Botanical Studies

An International Journal

Impact Factor 1.159

Botanical Studies Cover Image
Open Access

Comparative analysis among three Taiwan-specific Gentiana species and Chinese medicinal plant Gentiana scabra

  • Shih-Hung Huang1,
  • Emily hin-Fun Chen1,
  • Chin-Tung Wu3,
  • Chao-Lin Kuo4 and
  • Hsin-Sheng Tsay1, 2Email author
Botanical StudiesAn International Journal201354:54

DOI: 10.1186/1999-3110-54-54

Received: 30 October 2013

Accepted: 30 October 2013

Published: 5 November 2013

Abstract

Background

The root of Gentiana scabra is commonly known as Longdan in Chinese herbal medicines and has been used in the treatment of inflammation, anorexia, indigestion and gastric infections for over 2000 years. High market demand had made G. scabra (GS) plants not to be the only source of Longdan in China, other Gentiana spp., G. triflora, G. manshurica and G. rigescens, were also recognized as Longdan in China now.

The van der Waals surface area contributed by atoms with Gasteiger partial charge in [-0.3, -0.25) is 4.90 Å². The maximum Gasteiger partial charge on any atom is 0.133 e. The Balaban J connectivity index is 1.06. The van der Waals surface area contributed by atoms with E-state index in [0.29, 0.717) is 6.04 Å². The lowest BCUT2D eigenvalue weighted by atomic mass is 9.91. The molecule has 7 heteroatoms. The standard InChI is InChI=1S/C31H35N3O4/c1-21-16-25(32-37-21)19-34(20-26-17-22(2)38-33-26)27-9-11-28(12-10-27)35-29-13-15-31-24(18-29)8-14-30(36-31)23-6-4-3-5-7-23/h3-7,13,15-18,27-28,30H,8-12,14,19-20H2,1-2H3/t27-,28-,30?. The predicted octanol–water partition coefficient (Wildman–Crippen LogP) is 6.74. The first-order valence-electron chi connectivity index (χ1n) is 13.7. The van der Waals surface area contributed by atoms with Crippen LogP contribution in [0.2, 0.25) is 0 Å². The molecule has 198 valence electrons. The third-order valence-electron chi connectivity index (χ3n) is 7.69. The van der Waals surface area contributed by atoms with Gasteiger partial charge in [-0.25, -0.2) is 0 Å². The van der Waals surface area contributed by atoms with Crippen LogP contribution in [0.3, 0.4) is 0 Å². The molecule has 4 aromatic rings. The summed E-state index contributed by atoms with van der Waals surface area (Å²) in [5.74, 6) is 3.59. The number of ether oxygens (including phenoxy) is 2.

Results

In this study, we identified three Taiwan-specific Gentiana spp., G. davidii var. formosana (GDF) and G. arisanensis (GA) and G. scabrida var. punctulata (GSP) that are phylogenetically different from GS (main source of Longdan). However, the active compounds of Longdan, gentiopicroside and swertiamari, were found in GSP and GDF showed higher antioxidant ability and free radical scavenging activities than Chinese Longdan. This discovery might explore the medicinal potential of GDF. Meanwhile, another Taiwan-specific Gentiana spp., GSP, was found to have the strongest antioxidant ability and free radical scavenging activities which might suggest a possible use of GSP as a source of natural antioxidant agents for industrial purpose.